The Real Deal


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What can go wrong in just one hour?

In my state of comfortable retirement from playing, I haven’t made a wrong bid or wrong play in months. Recently, I was dragged away from that shield of safety to play in the Wednesday morning Junior Instructional Game (ably run by Paula Mittelman and Valerie Westheimer) on BBO. Two experts take turns partnering Juniors for two deals a round. My fellow expert opponent was Italian legend Benito Garozzo. I made it through the first nine deals without doing anything to show signs of rust. That’s my opinion, anyway.

Added to the challenge is that Benito (in what seemed to be “hunt-and-peck English”) and I (flying fingers with many typos) constantly answer questions and respond to comments from several hundred kibitzers and must follow the back-and-forth dialog. Every time it is Benito’s turn to bid or play, he is still pecking out an answer, and it seems like every action takes two minutes.

This was my hand for the final deal of the session:

♠A 4   K Q 10 9 3 2   J 4 3    ♣K 4

With both vulnerable, my Junior partner dealt and passed. The Italian legend opened 1. One of my favorite theories is that it is right to make wide-range preempts opposite a passed-partner. For me, 2 (“weak”) was the clear call. Everyone passed. The Junior player on my left led the K and I saw:

North
♠ K Q 10 9 7
6 4
5 2
♣ J 7 6 5
South
♠ A 4
K Q 10 9 3 2
J 4 3
♣ K 4

My brain at this point was on sensory overload. I had too many thoughts that I had to cram into 60 seconds (I didn’t want to sit there thinking while live online with many kibitzers). Left-hand opponent’s king held the trick and he switched smartly to a low trump. In no time at all, Benito inserted the jack (the first time all morning his computer was on time). I won the K and thought some of these thoughts:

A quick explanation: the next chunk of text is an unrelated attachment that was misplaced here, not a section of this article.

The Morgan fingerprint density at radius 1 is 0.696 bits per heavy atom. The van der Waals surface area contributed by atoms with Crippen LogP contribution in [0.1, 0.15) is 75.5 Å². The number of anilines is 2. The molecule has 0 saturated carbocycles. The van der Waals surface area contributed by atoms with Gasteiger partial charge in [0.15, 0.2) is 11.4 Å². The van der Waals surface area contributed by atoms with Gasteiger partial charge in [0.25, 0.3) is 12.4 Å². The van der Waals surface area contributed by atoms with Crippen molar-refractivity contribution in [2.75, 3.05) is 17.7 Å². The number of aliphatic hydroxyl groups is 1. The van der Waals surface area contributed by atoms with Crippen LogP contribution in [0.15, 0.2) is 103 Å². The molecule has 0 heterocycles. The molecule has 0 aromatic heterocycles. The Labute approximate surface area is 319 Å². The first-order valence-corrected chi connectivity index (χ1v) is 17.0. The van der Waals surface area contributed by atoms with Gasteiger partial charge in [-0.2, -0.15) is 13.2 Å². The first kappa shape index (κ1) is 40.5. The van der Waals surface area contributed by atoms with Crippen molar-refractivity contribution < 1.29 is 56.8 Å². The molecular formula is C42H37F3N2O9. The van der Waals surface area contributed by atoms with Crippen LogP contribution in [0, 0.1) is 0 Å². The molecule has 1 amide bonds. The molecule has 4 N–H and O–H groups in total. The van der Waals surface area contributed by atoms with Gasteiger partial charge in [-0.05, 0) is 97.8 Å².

1. On a bad day, I could lose three diamonds, two clubs and a heart.
  2. If spades are 3–3, I can play three rounds now (throwing a diamond) and lead a club towards my king for an overtrick (it was IMP scoring, so I didn’t really care about the overtrick).
  3. If one opponent (presumably RHO) started with only two spades and remained with a bare A, I could also make the contract by playing three rounds of spades at once.
  4. If spades were not behaving, I could play back a high heart. This would force the defense to cash exactly the right number of diamonds and then play a club through my king to make me guess.
  5. If spades were not behaving, I could also play the J out of my hand and maybe get misdefense (such as no more trumps or not proper cashing and clubbing).

I decided on Option 5. Maybe I could read the table if it came to that dreaded club guess. On my J, LHO won the queen and played a low heart to Benito’s A (so much for ruffing a diamond in dummy). At the speed of light (the second time all morning Benito’s computer didn’t cause a human rain delay), a low club came back. Ugh. Just what I didn’t want to see.

Benito had the A–J and presumably the A. LHO had the K–Q. The missing points were the ♠J and the ♣A–Q. With the ♣A, LHO might have taken action. If Benito didn’t have the ♣A, he would have opened vulnerable with only A–J, A and the ♣Q (and probably the ♠J). Accordingly, I put up the ♣K. Would I be writing
about this if I had made the contract? LHO won the ace (of course) and returned a club. Benito won and made no mistake. He cashed the third diamond for down one. Nice defense.

How were the spades? I still have enough bridge-player’s blood in my veins that I needed to torture myself by looking at the full deal:

Dlr:
North
Vul:
Both
North
♠ K Q 10 9 7
6 4
5 2
♣ J 7 6 5
West
♠ 8 6 2
7 5
K Q 9 8
♣ A 9 8 2
East
♠ J 5 3
A J 8
A 10 7 6
♣ Q 10 3
South
♠ A 4
K Q 10 9 3 2
J 4 3
♣ K 4

Yup — playing spades first would have worked. Guessing clubs would have worked. Back into hibernation.